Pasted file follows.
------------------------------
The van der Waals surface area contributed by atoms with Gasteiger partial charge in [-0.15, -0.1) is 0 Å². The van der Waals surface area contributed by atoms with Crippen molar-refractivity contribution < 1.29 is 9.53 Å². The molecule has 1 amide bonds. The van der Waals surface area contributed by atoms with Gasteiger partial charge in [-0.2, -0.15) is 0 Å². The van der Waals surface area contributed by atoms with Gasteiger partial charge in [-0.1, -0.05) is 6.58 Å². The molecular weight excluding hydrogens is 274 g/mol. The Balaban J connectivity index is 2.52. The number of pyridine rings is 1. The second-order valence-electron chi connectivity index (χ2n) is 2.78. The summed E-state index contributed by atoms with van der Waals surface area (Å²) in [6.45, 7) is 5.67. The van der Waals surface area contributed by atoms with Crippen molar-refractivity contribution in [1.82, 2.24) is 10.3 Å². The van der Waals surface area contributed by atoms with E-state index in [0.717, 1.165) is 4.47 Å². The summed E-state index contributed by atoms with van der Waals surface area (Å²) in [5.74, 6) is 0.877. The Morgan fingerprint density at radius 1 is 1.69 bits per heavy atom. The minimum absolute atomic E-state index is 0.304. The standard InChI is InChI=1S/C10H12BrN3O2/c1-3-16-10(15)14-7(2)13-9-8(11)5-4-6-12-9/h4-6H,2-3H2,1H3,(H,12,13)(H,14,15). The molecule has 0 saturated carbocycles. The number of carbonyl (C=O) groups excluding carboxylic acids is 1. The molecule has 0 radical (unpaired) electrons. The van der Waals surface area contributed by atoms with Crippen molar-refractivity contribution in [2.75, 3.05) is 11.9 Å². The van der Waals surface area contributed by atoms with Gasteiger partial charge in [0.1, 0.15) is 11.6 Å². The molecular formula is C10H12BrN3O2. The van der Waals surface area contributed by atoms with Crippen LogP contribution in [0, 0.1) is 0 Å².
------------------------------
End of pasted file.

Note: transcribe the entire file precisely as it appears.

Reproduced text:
The van der Waals surface area contributed by atoms with Gasteiger partial charge in [-0.15, -0.1) is 0 Å². The van der Waals surface area contributed by atoms with Crippen molar-refractivity contribution < 1.29 is 9.53 Å². The molecule has 1 amide bonds. The van der Waals surface area contributed by atoms with Gasteiger partial charge in [-0.2, -0.15) is 0 Å². The van der Waals surface area contributed by atoms with Gasteiger partial charge in [-0.1, -0.05) is 6.58 Å². The molecular weight excluding hydrogens is 274 g/mol. The Balaban J connectivity index is 2.52. The number of pyridine rings is 1. The second-order valence-electron chi connectivity index (χ2n) is 2.78. The summed E-state index contributed by atoms with van der Waals surface area (Å²) in [6.45, 7) is 5.67. The van der Waals surface area contributed by atoms with Crippen molar-refractivity contribution in [1.82, 2.24) is 10.3 Å². The van der Waals surface area contributed by atoms with E-state index in [0.717, 1.165) is 4.47 Å². The summed E-state index contributed by atoms with van der Waals surface area (Å²) in [5.74, 6) is 0.877. The Morgan fingerprint density at radius 1 is 1.69 bits per heavy atom. The minimum absolute atomic E-state index is 0.304. The standard InChI is InChI=1S/C10H12BrN3O2/c1-3-16-10(15)14-7(2)13-9-8(11)5-4-6-12-9/h4-6H,2-3H2,1H3,(H,12,13)(H,14,15). The molecule has 0 saturated carbocycles. The number of carbonyl (C=O) groups excluding carboxylic acids is 1. The molecule has 0 radical (unpaired) electrons. The van der Waals surface area contributed by atoms with Crippen molar-refractivity contribution in [2.75, 3.05) is 11.9 Å². The van der Waals surface area contributed by atoms with Gasteiger partial charge in [0.1, 0.15) is 11.6 Å². The molecular formula is C10H12BrN3O2. The van der Waals surface area contributed by atoms with Crippen LogP contribution in [0, 0.1) is 0 Å².